The information on this page is provided by the Town of Halton Hills in an effort to provide answers to what might be frequently asked questions regarding the Ontario Municipal Board (OMB) and appeals of Planning Act applications to the OMB (OMB).
The Environmental and Land Tribunals Office (ELTO) oversees a number of Provincially appointed appeal bodies including the OMB. The ELTO, OMB and the Province of Ontario provide information to the general public and applicants that describe the rules and processes of the OMB and offer further contact information for the public. Nothing on this page replaces information otherwise made available by the Province or the OMB and any information on this page should not be relied upon as guidance regarding consideration of matters before the OMB.
The Town has prepared a general frequently asked questions (see below) to provide some basic information on the Ontario Municipal Board and Ontario Municipal Board Appeals. The Province of Ontario has introduced legislation to reform the Ontario Municipal Board but this has not yet received final approval.
What is the OMB?
The OMB is a Provincially appointed body designed to hear appeals of various matters related to land disputes and Planning Act applications in Ontario including applications for approval of Official Plan Amendments, Zoning Bylaw Amendments, Subdivisions, Condominiums, Minor Variances, Consents and Site Plans (among other things).
The OMB has its own decision making framework, procedures, protocols and even terminology that is unique to it.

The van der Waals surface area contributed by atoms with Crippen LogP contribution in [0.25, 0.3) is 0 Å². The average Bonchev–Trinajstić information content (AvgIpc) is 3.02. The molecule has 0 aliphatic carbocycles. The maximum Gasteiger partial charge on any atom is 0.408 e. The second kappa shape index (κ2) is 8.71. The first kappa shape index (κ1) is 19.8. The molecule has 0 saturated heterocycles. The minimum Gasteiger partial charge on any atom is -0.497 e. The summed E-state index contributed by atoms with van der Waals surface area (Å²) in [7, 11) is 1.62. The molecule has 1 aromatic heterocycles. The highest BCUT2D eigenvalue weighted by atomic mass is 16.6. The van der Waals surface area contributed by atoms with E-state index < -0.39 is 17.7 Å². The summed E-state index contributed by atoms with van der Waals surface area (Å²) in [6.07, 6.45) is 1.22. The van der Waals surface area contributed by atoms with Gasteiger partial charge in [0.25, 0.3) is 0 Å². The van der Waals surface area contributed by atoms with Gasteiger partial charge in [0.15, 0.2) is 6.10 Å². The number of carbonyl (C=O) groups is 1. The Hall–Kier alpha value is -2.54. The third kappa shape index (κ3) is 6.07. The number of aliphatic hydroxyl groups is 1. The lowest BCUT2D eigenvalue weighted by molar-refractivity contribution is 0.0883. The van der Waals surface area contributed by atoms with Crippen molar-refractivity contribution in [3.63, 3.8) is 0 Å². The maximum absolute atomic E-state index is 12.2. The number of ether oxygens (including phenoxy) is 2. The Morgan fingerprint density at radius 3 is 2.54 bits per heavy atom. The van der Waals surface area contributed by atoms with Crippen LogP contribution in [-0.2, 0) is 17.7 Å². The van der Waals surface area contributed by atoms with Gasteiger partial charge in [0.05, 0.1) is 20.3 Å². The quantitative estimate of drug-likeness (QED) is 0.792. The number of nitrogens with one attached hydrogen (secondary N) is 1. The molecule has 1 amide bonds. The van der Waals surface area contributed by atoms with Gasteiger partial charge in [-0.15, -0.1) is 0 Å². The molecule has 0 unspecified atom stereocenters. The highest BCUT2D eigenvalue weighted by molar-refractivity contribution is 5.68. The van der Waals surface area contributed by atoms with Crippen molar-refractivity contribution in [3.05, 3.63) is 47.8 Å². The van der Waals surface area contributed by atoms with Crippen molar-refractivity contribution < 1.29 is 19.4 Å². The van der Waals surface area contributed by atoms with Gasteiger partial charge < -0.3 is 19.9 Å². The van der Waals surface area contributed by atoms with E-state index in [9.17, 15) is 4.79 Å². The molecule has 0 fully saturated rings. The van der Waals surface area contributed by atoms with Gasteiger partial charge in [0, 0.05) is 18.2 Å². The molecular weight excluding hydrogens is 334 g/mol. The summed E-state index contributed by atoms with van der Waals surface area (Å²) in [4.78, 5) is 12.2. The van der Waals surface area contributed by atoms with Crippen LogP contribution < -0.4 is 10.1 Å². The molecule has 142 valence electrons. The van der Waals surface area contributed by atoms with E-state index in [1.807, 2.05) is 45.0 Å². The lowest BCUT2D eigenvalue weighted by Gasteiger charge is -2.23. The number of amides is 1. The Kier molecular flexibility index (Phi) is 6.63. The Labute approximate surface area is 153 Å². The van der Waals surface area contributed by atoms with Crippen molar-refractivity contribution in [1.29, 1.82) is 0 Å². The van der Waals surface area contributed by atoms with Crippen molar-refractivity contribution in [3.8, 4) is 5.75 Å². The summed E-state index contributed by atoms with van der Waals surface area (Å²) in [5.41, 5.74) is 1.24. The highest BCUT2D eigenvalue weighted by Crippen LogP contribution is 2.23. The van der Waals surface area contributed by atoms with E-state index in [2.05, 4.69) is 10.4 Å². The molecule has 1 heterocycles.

The OMB has offices in downtown Toronto and is comprised of Provincially appointed members and staff including caseworkers who are assigned to each file. Pre-hearings and full Hearings usually occur on location in the municipalities where the appeals originate. Occasionally Board hearings or mediation meetings may take place at the OMB offices in downtown Toronto.
A link to the current list of Provincially appointed OMB members can be found here:
The Applicant for a Planning Act application or any member of the public or organization that has an interest in the application who meets the necessary criteria (see below) has the right to appeal a decision by the Town to the Ontario Municipal Board.
An appeal of a Planning Act application occurs when a proposal is referred to the Ontario Municipal Board (OMB) for a decision to be made. Once an application has been appealed to the OMB the Town no longer has jurisdiction over the decision making process.
Appeal of a Decision
After a decision is made by Town Council or the Committee of Adjustment a prescribed 20 day appeal period occurs during which an applicant or interested party who meets the applicable appeal criteria that are set out in the Planning Act (usually providing comment prior to the decision being made or making oral submission at a qualifying meeting) may appeal a decision to the Ontario Municipal Board.
Appeal of Non-Decision
An applicant can appeal the lack of a decision by either of Town Council or the Committee of Adjustment within the time frames specified in the Planning Act (the timeframes vary depending on the application type). The applicant does not need to provide a reason why they have appealed a lack of decision.